Innovative solutions: Submissions should not only highlight problems but also suggest or showcase innovative and feasible solutions being implemented to combat child labour in Africa.

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b) Ethical and Sensitive Reporting:

Accuracy and fairness: Submissions must be factually accurate, providing a balanced view that respects the dignity and rights of the children involved. Special care must be taken to avoid sensationalism.
Protection of vulnerable subjects: Extra attention must be paid to safeguarding the identities and well-being of children featured in the submissions. This includes ensuring that the content does not expose them to further harm or stigmatization.

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c) Engagement and Impact:

Public engagement: The entry should have the potential to engage the public and stimulate dialogue about child labour issues, promoting a broader understanding and empathy.
Call to action: Submissions should inspire action, whether at the community level or in influencing policy changes, to address and mitigate child labour.

d) Creative and Compelling Storytelling:

Narrative quality: The storytelling should be compelling, utilizing creative approaches to convey the realities of child labour, humanizing the issue, and connecting with the audience on an emotional level.
Technical excellence: The quality of the media piece, whether written, visual, or audio, should be of high standard, with attention to clarity, composition, and overall presentation.

e) Cultural and Contextual Sensitivity:

Cultural understanding: Entries should demonstrate a deep understanding of the local contexts and cultures they are portraying, respecting and reflecting the diverse realities of African communities.
Positive representation: While acknowledging the challenges, submissions should also highlight the resilience, dignity, and potential of children and communities fighting against child labour.


• Launch Date: March 26
• Submission Deadline: April 30 at 23:59 (Abidjan time)

Application Deadline

April 30, 2024

How to Apply

  • Only submissions via email or WeTransfer by email to will be accepted.
  • Only submissions with appropriate subject name will be accepted as follows APPLICANT NAME_PROFESSIONAL OR STUDENT_VIDEO/WRITTEN/PHOTOGRAPHY
  • Only submissions via email or WeTransfer by email to will be accepted.
  • Only submissions with appropriate subject name will be accepted as follows APPLICANT NAME_PROFESSIONAL OR STUDENT_VIDEO/WRITTEN/PHOTOGRAPHY.
  • The email content should be:
  • WeTransfer submission for video, attached writing or attached photo stories with descriptive caption;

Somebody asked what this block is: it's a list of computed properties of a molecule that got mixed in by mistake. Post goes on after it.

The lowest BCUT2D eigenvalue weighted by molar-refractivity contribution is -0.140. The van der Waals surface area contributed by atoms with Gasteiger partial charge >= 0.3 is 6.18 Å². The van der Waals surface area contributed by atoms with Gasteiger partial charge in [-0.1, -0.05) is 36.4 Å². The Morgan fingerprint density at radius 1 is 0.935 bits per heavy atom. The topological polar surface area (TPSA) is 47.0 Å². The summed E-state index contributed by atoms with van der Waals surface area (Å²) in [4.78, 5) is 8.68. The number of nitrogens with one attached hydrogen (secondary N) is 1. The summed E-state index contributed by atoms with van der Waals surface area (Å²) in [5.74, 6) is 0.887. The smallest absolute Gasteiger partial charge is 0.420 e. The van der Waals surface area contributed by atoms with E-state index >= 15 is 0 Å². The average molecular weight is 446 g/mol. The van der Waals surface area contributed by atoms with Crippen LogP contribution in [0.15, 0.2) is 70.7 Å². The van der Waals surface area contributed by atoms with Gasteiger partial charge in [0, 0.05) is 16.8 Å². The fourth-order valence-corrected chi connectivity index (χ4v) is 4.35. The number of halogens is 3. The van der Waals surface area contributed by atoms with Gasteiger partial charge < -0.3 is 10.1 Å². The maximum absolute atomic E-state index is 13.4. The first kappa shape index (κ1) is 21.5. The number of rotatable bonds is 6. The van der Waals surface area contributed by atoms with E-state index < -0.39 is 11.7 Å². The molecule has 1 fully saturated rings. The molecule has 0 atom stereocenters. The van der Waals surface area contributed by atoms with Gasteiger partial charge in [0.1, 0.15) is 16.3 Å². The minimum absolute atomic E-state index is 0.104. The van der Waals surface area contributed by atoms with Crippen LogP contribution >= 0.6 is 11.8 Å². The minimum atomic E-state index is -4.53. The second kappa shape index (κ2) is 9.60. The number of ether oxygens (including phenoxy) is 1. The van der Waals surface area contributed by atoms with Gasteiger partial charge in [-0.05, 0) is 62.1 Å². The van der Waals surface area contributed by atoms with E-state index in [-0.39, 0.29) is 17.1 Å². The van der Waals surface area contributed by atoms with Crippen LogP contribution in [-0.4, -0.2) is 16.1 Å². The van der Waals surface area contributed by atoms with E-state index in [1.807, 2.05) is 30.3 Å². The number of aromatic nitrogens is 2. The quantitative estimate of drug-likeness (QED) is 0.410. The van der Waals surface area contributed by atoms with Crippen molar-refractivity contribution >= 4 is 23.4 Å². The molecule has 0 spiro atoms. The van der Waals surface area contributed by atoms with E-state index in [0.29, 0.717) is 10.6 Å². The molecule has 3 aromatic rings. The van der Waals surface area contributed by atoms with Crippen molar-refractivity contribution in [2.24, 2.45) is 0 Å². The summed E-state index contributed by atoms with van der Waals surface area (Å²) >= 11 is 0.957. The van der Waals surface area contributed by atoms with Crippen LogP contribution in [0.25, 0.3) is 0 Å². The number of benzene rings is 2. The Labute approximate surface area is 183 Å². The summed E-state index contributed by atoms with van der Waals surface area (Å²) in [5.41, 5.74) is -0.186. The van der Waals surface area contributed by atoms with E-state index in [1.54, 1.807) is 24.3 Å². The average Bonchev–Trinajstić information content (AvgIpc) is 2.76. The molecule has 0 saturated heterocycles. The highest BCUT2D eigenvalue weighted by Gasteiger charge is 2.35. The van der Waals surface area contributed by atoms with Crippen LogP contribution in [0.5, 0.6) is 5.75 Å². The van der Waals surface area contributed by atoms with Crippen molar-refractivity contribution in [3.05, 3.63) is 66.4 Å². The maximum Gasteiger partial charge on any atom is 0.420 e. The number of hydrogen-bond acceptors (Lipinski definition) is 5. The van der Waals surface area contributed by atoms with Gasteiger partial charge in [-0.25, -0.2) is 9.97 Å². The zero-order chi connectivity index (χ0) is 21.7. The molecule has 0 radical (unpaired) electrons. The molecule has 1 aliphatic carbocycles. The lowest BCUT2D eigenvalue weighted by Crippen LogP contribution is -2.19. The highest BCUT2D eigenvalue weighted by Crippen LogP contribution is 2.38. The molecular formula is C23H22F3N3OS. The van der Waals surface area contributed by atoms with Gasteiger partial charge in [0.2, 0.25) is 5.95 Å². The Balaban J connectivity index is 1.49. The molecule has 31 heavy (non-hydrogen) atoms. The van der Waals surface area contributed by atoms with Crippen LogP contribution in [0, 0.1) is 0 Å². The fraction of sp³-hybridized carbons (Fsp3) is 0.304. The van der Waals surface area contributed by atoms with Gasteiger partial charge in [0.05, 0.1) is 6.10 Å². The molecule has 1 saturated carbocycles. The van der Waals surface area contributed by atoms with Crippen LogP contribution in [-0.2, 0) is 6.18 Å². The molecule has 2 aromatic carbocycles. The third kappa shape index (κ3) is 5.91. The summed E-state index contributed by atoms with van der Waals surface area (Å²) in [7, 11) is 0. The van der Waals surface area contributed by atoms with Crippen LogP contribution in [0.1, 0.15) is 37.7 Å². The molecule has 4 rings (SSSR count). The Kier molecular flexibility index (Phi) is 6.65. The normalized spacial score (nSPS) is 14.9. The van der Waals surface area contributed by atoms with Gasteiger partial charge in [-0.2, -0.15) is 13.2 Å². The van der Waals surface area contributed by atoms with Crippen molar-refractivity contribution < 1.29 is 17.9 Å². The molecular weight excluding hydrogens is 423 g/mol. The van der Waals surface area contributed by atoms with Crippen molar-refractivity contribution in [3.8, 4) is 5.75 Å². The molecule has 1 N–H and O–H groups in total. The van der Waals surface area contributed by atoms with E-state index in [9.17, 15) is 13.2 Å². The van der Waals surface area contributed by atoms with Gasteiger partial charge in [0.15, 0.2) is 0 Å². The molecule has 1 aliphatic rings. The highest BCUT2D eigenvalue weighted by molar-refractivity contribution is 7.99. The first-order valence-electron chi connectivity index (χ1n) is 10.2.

• consent forms ;
  • CV of the applicant (please indicate your gender)
  • Written submissions, including articles and essays, should not exceed 800 words.
  • Video submissions must be no longer than 7 minutes.
  • A participant may submit up to two entries across the available categories.
  • All entries must focus on one or more of the specified thematic areas related to child labour in Africa.
  • Entries must be original and recently developed (from June 2023 to the date of submission), if entries have been published, a notification of consent for the re-publication and use of the publication by the ILO.
  • Entries can be submitted in French, English or Local Languages. However, submissions not in English or French must include a translation or subtitles in one of these languages. The translated version will be considered for judging. Participants are responsible for the accuracy and quality of their translations.
  • The quality and presentation of submissions are crucial. Entries will be judged based on their appearance and how effectively the submissions convey the themes highlighted above and meet the objectives of the competition through the chosen medium.
  • Entries must adhere to high journalistic standards, respecting the dignity and rights of individuals, particularly children, portrayed in the stories.
  • – No sensationalism
    – Veracity
    – Relevance
    – Educational relevance
    – Safeguards
    – Protection


  • Consider the following guides to guide the development of your submission:
  • Child labour: A practical guide for journalists 
    Ethical and quality reporting on child labour 
    Child Labour: A Practical Guide for Journalists – TIP SHEET 
  • Submissions containing harmful, misleading, defamatory, or inappropriate content, or promoting illegal activities, will be disqualified.
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For more details,visit ILO website